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Major Health Problems Caused by Poor Oral Health

Most dental insurance policies are designed to cover preventive care with a $1,000 annual maximum.According to a survey by Consumer Reports National Research Center, the average cost of a root canal is $1,200 without insurance or a discount program. So, all it takes is one jaw-dropping procedure and either the individual takes the hit out-of-pocket or delays it, which could lead to serious oral health and overall health problems while adding hundreds or thousands of dollars to future dental and medical bills. 

There are many common problems associated with or caused by poor oral health, and added risk to seniors, according to absolutedental.com. They include: cardiovascular disease, dementia, respiratory infections, diabetes, erectile dysfunction, cancer, kidney disease and rheumatoid arthritis.

Cardiovascular disease: The same bacteria that causes periodontal disease can get into the bloodstream and cause plaque buildup and hardening of the arteries. Blood flow problems and heart blockages caused by these conditions increase the likelihood of having a heart attack, and the damaging impact on the arteries and blood vessels can lead to hypertension and increase the risk for strokes.

Dementia: Substances that are released from gums inflamed by infection can also kill brain cells and lead to memory loss possibly even Alzheimer’s disease.

Respiratory Infections: Bacteria in the mouth from infected teeth and swollen gums can also be breathed into the lungs or travel there through the bloodstream. These bacteria can lead to respiratory infections, pneumonia, acute bronchitis and even COPD.

Diabetes: Diabetics are already more susceptible to infection, but periodontal disease can in turn make diabetes more difficult to control. And because gum disease can lead to elevated blood sugar levels, a person with poor oral health is at an increased risk of developing diabetes.

Erectile Dysfunction: Chronic periodontal disease (CPD) is an infection that occurs when gums pull away from teeth and creates pockets that hold bacteria and allow it to spread to the bone surrounding teeth. If the bacteria gets into the bloodstream, it can cause blood vessels to become inflamed blocking the flow of blood to the genitals and making erections more difficult or even impossible to achieve.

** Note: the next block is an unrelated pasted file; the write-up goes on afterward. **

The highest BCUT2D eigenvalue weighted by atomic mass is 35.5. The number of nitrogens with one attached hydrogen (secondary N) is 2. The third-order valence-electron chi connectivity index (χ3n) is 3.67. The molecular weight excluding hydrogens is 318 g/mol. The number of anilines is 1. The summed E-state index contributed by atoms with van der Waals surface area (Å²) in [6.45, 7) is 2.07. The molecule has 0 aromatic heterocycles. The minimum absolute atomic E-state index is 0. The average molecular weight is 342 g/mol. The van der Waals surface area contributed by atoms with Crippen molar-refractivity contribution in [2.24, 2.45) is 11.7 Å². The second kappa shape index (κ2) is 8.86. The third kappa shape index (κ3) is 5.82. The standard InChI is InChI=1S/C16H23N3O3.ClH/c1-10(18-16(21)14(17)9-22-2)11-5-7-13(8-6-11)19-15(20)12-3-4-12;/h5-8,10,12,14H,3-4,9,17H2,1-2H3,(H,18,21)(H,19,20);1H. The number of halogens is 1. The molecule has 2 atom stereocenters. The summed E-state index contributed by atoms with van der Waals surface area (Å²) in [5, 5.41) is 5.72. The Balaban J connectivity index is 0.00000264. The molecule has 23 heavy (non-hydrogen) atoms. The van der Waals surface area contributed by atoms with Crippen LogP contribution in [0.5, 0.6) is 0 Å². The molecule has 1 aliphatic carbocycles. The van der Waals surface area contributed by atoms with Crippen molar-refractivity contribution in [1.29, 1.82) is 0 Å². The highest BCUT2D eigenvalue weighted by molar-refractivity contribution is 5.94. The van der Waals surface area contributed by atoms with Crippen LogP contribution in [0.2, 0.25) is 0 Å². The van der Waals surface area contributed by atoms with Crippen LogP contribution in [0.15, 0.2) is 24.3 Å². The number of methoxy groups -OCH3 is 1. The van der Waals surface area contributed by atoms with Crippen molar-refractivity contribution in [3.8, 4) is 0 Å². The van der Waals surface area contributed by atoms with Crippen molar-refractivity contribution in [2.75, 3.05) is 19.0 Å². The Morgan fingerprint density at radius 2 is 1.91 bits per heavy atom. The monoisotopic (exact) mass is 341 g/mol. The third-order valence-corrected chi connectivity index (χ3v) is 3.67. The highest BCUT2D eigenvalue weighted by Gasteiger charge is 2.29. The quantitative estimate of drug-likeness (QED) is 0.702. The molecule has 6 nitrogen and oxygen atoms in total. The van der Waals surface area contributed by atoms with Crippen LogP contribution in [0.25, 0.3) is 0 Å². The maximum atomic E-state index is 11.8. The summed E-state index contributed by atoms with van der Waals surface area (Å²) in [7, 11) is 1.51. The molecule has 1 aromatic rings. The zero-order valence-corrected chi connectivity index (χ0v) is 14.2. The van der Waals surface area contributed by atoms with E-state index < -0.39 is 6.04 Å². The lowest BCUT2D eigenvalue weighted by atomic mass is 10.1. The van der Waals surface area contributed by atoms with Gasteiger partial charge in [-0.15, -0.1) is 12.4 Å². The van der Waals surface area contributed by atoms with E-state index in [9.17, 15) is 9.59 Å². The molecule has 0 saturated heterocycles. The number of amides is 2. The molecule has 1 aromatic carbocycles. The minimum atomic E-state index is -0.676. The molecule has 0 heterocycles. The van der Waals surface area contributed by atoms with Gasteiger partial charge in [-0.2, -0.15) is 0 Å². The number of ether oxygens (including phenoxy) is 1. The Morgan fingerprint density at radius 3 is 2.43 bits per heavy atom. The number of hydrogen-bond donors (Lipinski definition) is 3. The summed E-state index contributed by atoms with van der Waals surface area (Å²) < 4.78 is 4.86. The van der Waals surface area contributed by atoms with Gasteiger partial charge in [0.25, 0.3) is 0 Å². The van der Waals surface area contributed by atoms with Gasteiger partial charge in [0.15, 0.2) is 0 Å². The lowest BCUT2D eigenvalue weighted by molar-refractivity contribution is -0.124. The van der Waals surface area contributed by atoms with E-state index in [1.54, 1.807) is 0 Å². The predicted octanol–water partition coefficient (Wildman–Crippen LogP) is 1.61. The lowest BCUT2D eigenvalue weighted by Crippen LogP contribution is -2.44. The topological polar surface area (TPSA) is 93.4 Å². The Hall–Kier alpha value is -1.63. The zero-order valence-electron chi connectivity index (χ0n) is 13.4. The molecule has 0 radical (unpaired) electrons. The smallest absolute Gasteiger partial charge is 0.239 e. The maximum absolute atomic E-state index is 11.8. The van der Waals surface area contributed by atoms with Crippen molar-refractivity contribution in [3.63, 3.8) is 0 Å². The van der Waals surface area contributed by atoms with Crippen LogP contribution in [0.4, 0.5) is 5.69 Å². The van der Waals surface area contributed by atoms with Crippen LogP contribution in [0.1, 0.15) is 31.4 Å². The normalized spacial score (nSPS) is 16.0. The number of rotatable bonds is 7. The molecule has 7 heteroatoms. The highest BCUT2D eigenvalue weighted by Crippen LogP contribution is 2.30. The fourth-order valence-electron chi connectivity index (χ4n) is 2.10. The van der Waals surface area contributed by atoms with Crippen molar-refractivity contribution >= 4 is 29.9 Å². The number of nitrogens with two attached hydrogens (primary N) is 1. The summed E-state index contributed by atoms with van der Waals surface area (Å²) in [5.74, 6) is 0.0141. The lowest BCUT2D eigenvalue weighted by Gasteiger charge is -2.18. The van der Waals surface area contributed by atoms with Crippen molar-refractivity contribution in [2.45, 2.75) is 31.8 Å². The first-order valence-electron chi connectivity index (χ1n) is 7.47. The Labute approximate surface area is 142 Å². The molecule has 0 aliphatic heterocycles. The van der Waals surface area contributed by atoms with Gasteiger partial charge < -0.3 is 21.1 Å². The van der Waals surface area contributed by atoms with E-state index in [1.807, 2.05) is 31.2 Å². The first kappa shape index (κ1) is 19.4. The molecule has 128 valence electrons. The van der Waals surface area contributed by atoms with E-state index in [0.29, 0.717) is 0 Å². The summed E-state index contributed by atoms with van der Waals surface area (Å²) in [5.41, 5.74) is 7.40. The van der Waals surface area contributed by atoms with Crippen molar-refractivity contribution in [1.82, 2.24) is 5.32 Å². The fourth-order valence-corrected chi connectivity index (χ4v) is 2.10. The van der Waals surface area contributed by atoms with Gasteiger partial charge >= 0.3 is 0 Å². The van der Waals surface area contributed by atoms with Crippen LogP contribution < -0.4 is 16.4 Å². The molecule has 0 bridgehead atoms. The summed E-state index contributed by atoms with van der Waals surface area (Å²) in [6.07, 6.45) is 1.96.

Cancer: It’s no secret that poor oral health can lead to oral and throat cancers, but kidney cancer, pancreatic cancer and blood cancers are also more common in people with poor oral health. Oral and pharyngeal cancers, which are primarily diagnosed in older Americans, result in about 7,400 deaths each year.

Kidney Disease: Chronic kidney disease affects the kidneys, heart, bones and blood pressure. Because people with gum disease generally have weaker immune systems and are more likely to acquire infections, periodontal disease can lead to kidney disease, which can be fatal if it leads to kidney failure or cardiovascular disease.

Rheumatoid Arthritis: According to the National Rheumatoid Arthritis Society, people with gum disease were four times more likely to have rheumatoid arthritis. Inflammation is the commonality that these diseases share. Bacteria from gingivitis can increase inflammation throughout the body increasing the risk for developing rheumatoid arthritis, a painful and debilitating inflammatory disease.A 2015 report from the U.S. Census Bureau states by 2025, the population of people aged 65 and older will reach approximately 236 million. In the 25 years after that, the older population is projected to almost double to 1.6 billion globally, whereas the total population will grow by just 34 percent over the same period.

The Centers for Disease Control (CDC) reports that about 25 percent of adults 60 years old and older no longer have any natural teeth, and having missing teeth can affect nutrition. The CDC also reports that older adults may have new tooth decay at higher rates than children, and the severity of periodontal (gum) disease increases with age.With so many health risks and quality of life issues associated with poor oral health, health care professionals want seniors to know just how important their oral health is and what they can do to improve it. 

The American Dental Association (ADA) contends that this demographic will be an increasingly large part of dental practices in the coming years. The ADA reports conditions associated with aging include dry mouth (xerostomia), root and coronal caries and periodontitis.Many older Americans do not have dental insurance, often because benefits are lost at retirement. And although Medicaid funds dental care for low income and disabled elderly in some states, reimbursements are low, and Medicare was not designed to provide routine dental care.